Here’s the full report. With thanks to The Standard newspaper.
Say goodbye to smelly, dirty, noisy buses.
By Christmas, St. Catharines' taxpayers will be the proud owners of seven new clean and green transit buses.
If the diesel and electric hybrids are as good as they're advertised to be, the city will probably never buy another regular diesel bus, said transit general manager Dave Sherlock.
That's because the new buses, to be paid for mostly by federal and provincial transfer payments, are reported to be cleaner, quieter, more energy efficient and easier to maintain, Sherlock said.
"We do want to evaluate them ourselves, but we are very confident with the diesel hybrid product," he said after the manufacturer, New Flyer, allowed city transit staff to test drive one here earlier this year.
The same style of hybrid bus has been in use in other North American cities for the past five years, "and the operating and maintenance results have been very positive," he said.
The hybrids are expensive to buy - $648,000 each, compared to $399,000 for a conventional diesel bus - but each bus will save $9,000 a year on fuel costs, Sherlock said.
They are cleaner, with lower emission levels, and they are quieter. They are also easier to repair, which should result in lower maintenance costs.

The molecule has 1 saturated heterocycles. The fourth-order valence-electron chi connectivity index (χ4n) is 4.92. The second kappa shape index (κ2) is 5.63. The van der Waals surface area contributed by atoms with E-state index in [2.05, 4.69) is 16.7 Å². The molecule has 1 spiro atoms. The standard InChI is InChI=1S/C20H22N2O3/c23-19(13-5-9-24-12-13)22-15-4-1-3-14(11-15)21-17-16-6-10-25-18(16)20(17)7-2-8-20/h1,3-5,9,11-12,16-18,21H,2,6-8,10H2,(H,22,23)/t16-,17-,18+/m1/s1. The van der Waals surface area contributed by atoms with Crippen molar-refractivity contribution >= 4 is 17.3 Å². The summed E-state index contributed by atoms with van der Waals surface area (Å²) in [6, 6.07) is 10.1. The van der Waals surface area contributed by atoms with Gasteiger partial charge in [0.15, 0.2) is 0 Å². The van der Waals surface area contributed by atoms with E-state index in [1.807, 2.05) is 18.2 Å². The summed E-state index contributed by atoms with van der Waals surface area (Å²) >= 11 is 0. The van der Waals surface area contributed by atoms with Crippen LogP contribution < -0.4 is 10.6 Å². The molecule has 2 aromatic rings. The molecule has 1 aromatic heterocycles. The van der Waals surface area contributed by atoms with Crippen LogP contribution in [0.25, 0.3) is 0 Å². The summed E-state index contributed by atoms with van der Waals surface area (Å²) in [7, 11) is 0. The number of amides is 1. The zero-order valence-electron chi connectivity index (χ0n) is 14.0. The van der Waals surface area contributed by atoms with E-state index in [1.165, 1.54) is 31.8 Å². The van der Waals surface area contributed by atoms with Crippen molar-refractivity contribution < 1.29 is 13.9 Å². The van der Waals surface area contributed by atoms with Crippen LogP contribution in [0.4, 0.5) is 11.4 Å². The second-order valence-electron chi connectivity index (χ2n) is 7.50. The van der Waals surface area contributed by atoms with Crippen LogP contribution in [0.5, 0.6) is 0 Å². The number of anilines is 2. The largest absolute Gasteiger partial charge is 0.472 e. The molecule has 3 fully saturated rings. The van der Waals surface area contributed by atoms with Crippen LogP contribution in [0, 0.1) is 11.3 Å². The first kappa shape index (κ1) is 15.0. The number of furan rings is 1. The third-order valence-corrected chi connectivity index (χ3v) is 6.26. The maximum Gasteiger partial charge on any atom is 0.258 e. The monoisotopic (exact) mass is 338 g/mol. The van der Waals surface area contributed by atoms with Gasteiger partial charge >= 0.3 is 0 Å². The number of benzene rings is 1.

The city's 11 transit mechanics will take a four-day training course to learn how to maintain and repair the electric portion of the motors, Sherlock said.
"I think it's a very positive step forward in terms of transit technology, and the comfort and environmental benefits," he said.
"It's a very good package, for everybody."
And the city only had to pay $335,000 for all of the buses. The remaining funds are coming from taxpayers via federal and provincial coffers.
The city had already ordered five of the buses in February, but St. Catharines councillors agreed this week to boost the order up to seven, after learning from city treasurer Colin Briggs that the March provincial budget allocated an extra $2.2 million to the city for transit infrastructure.
The transit commission wanted to act quickly to spend the money because the demand for hybrid buses is increasing rapidly, and prices and delivery times are both expected to increase, Briggs wrote in a report.
Sherlock said the new buses will be accessible, allowing the transit commission to make more routes accessible.
Except for the telltale battery bump on the top, they will look like regular buses, Sherlock said. But because the acceleration and deceleration will be accomplished by a combination of battery and diesel power, they'll be quieter.
They also won't stink.
"They run so much cleaner, you probably won't smell anything."